"Hijikata Toshizo - The Real Image from Artifacts" runs until the end of June. The special exhibit displays artifacts, documents, and replicas charting Hijikata's life from his childhood in Hino, through the formation of the Shinsengumi and the Kyoto years, and onto the struggles Hijikata faced during the Boshin War and his ultimate demise in Hakodate.
Among the items, Konno pointed out records from Nishi Honganji, a large temple in central Kyoto where the Shinsengumi established a new headquarters. The records, according to Konno, reveal Hijikata's skills as a negotiator with the vice commander managing to secure favorable conditions for his men at the same time as placate the temple's priests whose sympathies lay with the group's opponents.
Also on display is the last letter found to have been penned by Hijikata himself -- composed in Aizu Wakamatsu, Fukushima Prefecture, where he had taken his fight north following the abdication of the Shogun Tokugawa Yoshinobu and the death of Shinsengumi Commander, Kondo Isami.
In the letter Hijikata displays his battlefield tactical savvy, imploring commanders for greater troop numbers in the defence of a point in the area he identified to be of strategic importance. No such numbers were given. The location, and ultimately Aizu, fell sending Hijikata ever north to meet his end.
Now, no longer just the commander of the Shinsengumi, this peasant-born warrior was also joint commander of an army -- a leader unwavering in the face of defeat or even death. It's during these final months where perhaps the appeals of Hijikata that draw his fans to Hino today, had the greatest influence on his followers 150 years ago.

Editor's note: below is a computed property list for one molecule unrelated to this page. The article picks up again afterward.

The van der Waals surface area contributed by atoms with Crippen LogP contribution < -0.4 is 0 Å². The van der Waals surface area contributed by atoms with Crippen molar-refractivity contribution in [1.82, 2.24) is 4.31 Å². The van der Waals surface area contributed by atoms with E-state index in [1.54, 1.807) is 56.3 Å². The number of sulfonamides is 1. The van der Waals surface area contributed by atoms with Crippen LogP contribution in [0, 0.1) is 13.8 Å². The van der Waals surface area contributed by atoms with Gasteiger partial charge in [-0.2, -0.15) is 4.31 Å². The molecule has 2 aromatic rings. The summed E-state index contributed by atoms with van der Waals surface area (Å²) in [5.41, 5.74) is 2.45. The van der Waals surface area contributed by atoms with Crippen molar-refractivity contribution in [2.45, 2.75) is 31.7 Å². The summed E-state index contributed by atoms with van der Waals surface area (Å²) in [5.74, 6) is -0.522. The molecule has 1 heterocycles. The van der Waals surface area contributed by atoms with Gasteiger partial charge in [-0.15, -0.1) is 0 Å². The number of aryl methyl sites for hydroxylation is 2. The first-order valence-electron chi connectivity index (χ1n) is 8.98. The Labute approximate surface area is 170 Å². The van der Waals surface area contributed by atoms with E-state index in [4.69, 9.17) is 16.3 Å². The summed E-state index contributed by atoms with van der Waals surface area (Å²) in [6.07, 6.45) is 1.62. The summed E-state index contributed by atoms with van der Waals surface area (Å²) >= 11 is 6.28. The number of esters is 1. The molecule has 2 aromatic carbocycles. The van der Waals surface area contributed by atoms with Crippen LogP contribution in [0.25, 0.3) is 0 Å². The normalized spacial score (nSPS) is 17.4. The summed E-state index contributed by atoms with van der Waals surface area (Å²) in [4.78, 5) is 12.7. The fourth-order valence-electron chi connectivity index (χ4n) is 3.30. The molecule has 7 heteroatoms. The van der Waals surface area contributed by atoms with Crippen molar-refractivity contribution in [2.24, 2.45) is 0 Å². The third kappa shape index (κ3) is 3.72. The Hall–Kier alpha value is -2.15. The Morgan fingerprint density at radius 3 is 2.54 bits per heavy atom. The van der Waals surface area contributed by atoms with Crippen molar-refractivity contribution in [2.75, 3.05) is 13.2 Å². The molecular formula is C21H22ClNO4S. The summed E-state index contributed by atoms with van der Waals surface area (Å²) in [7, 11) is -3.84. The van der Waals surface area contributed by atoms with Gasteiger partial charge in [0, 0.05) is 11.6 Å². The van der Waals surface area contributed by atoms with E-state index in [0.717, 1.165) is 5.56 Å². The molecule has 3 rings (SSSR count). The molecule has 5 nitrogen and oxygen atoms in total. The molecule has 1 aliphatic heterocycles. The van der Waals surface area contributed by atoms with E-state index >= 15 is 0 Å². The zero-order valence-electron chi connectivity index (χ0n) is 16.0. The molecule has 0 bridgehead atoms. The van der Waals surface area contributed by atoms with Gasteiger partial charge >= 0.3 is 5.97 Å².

"During the war in Hakodate, when he was in the position of leader, he understood that people had followed him because of his charisma and so he revealed his human side. The soldiers adored Toshizo, like a baby adores its mother," explained Megumi Hijikata back at the museum.
"The people who come to the museum are drawn by this human side and the way he lived. There is a part of them that empathizes with him."
At the time of his death Hijikata Toshizo was only 34 years old. It took nearly 20 years for the dust to settle and for the powers of the Meiji Era to show enough empathy themselves to allow the construction of a monument to both Hijikata and Kondo. Located in the grounds of the former's childhood temple, Takahata Fudo-son in Hino, the Monument of Two Great Martyrs now sits next to a statue of the man himself.
Holding a stoic, determined repose, this interpretation in bronze of Hijikata would have the young man appear much older than his 34 years, to this viewer at least.
Others might see something different. Great leader, battlefield tactician, and savvy negotiator. Or perhaps kind and mischievous child, the peasant-turned-Japan's last samurai -- it's clear that the interpretations and images of Hijikata are many, and maybe more importantly, personal.
"Everyone has their own image of Toshizo. Then, if they come here, they can see real documents, real artifacts and through this they might find that actually, 'Ah, he was this kind of person,' and so the image that they have might change," said Megumi Hijikata.
"That's down to the individual."
The city of Hino has a number of sites related to the life of Hijikata Toshizo and the Shinsengumi through which visitors can unearth the truth for themselves.